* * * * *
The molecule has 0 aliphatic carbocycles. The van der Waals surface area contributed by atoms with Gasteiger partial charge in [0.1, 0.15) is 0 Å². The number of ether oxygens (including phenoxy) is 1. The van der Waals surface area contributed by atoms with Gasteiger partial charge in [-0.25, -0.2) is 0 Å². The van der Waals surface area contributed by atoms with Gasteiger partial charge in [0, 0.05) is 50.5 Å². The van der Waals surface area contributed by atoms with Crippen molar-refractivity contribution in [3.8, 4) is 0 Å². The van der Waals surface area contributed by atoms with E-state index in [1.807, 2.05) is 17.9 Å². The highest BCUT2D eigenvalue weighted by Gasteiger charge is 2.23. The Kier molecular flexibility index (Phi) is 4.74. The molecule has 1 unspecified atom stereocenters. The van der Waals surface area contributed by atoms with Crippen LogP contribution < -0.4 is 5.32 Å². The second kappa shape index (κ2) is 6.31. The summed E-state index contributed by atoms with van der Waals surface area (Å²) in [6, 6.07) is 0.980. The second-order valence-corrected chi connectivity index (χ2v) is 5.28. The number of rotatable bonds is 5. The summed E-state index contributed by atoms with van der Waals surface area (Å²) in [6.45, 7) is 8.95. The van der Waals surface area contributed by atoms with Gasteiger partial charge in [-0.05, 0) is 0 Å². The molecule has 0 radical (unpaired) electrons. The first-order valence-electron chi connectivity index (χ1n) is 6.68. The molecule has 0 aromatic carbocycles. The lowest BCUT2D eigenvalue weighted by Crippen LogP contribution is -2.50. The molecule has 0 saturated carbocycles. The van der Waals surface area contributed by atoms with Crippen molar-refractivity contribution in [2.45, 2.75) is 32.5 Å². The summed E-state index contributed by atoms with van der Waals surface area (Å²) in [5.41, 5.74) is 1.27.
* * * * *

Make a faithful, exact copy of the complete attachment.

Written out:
The molecule has 0 aliphatic carbocycles. The van der Waals surface area contributed by atoms with Gasteiger partial charge in [0.1, 0.15) is 0 Å². The number of ether oxygens (including phenoxy) is 1. The van der Waals surface area contributed by atoms with Gasteiger partial charge in [-0.25, -0.2) is 0 Å². The van der Waals surface area contributed by atoms with Gasteiger partial charge in [0, 0.05) is 50.5 Å². The van der Waals surface area contributed by atoms with Crippen molar-refractivity contribution in [3.8, 4) is 0 Å². The van der Waals surface area contributed by atoms with E-state index in [1.807, 2.05) is 17.9 Å². The highest BCUT2D eigenvalue weighted by Gasteiger charge is 2.23. The Kier molecular flexibility index (Phi) is 4.74. The molecule has 1 unspecified atom stereocenters. The van der Waals surface area contributed by atoms with Crippen LogP contribution < -0.4 is 5.32 Å². The second kappa shape index (κ2) is 6.31. The summed E-state index contributed by atoms with van der Waals surface area (Å²) in [6, 6.07) is 0.980. The second-order valence-corrected chi connectivity index (χ2v) is 5.28. The number of rotatable bonds is 5. The summed E-state index contributed by atoms with van der Waals surface area (Å²) in [6.45, 7) is 8.95. The van der Waals surface area contributed by atoms with Gasteiger partial charge in [-0.05, 0) is 0 Å². The molecule has 0 radical (unpaired) electrons. The first-order valence-electron chi connectivity index (χ1n) is 6.68. The molecule has 0 aromatic carbocycles. The lowest BCUT2D eigenvalue weighted by Crippen LogP contribution is -2.50. The molecule has 0 saturated carbocycles. The van der Waals surface area contributed by atoms with Crippen molar-refractivity contribution in [2.45, 2.75) is 32.5 Å². The summed E-state index contributed by atoms with van der Waals surface area (Å²) in [5.41, 5.74) is 1.27.